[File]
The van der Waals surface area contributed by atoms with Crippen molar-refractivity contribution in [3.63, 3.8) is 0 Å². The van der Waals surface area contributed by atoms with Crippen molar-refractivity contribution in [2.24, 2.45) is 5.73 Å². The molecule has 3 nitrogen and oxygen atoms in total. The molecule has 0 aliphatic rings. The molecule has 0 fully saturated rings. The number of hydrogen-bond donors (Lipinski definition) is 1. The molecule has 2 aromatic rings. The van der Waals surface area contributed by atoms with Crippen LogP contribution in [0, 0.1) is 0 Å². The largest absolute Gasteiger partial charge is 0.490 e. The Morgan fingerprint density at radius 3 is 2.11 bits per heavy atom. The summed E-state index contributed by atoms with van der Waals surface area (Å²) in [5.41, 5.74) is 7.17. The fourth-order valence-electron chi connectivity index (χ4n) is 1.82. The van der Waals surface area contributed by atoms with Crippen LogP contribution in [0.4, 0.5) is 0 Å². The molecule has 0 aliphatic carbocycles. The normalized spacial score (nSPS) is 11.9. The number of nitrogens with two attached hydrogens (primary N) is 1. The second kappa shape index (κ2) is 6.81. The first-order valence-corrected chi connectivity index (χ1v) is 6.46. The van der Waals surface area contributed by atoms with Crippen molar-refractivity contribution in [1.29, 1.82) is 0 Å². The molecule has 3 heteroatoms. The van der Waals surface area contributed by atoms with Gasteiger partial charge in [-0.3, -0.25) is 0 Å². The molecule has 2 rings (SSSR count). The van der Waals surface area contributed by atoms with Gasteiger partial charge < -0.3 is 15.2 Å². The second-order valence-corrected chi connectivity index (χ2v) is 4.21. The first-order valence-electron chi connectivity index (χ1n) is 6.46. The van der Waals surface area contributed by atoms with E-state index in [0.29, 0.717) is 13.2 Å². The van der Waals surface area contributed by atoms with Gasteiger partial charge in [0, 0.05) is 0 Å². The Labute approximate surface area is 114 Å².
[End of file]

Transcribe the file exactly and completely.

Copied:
The van der Waals surface area contributed by atoms with Crippen molar-refractivity contribution in [3.63, 3.8) is 0 Å². The van der Waals surface area contributed by atoms with Crippen molar-refractivity contribution in [2.24, 2.45) is 5.73 Å². The molecule has 3 nitrogen and oxygen atoms in total. The molecule has 0 aliphatic rings. The molecule has 0 fully saturated rings. The number of hydrogen-bond donors (Lipinski definition) is 1. The molecule has 2 aromatic rings. The van der Waals surface area contributed by atoms with Crippen LogP contribution in [0, 0.1) is 0 Å². The largest absolute Gasteiger partial charge is 0.490 e. The Morgan fingerprint density at radius 3 is 2.11 bits per heavy atom. The summed E-state index contributed by atoms with van der Waals surface area (Å²) in [5.41, 5.74) is 7.17. The fourth-order valence-electron chi connectivity index (χ4n) is 1.82. The van der Waals surface area contributed by atoms with Crippen LogP contribution in [0.4, 0.5) is 0 Å². The molecule has 0 aliphatic carbocycles. The normalized spacial score (nSPS) is 11.9. The number of nitrogens with two attached hydrogens (primary N) is 1. The second kappa shape index (κ2) is 6.81. The first-order valence-corrected chi connectivity index (χ1v) is 6.46. The van der Waals surface area contributed by atoms with Crippen molar-refractivity contribution in [1.29, 1.82) is 0 Å². The molecule has 3 heteroatoms. The van der Waals surface area contributed by atoms with Gasteiger partial charge in [-0.3, -0.25) is 0 Å². The molecule has 2 rings (SSSR count). The van der Waals surface area contributed by atoms with Gasteiger partial charge < -0.3 is 15.2 Å². The second-order valence-corrected chi connectivity index (χ2v) is 4.21. The first-order valence-electron chi connectivity index (χ1n) is 6.46. The van der Waals surface area contributed by atoms with E-state index in [0.29, 0.717) is 13.2 Å². The van der Waals surface area contributed by atoms with Gasteiger partial charge in [0, 0.05) is 0 Å². The Labute approximate surface area is 114 Å².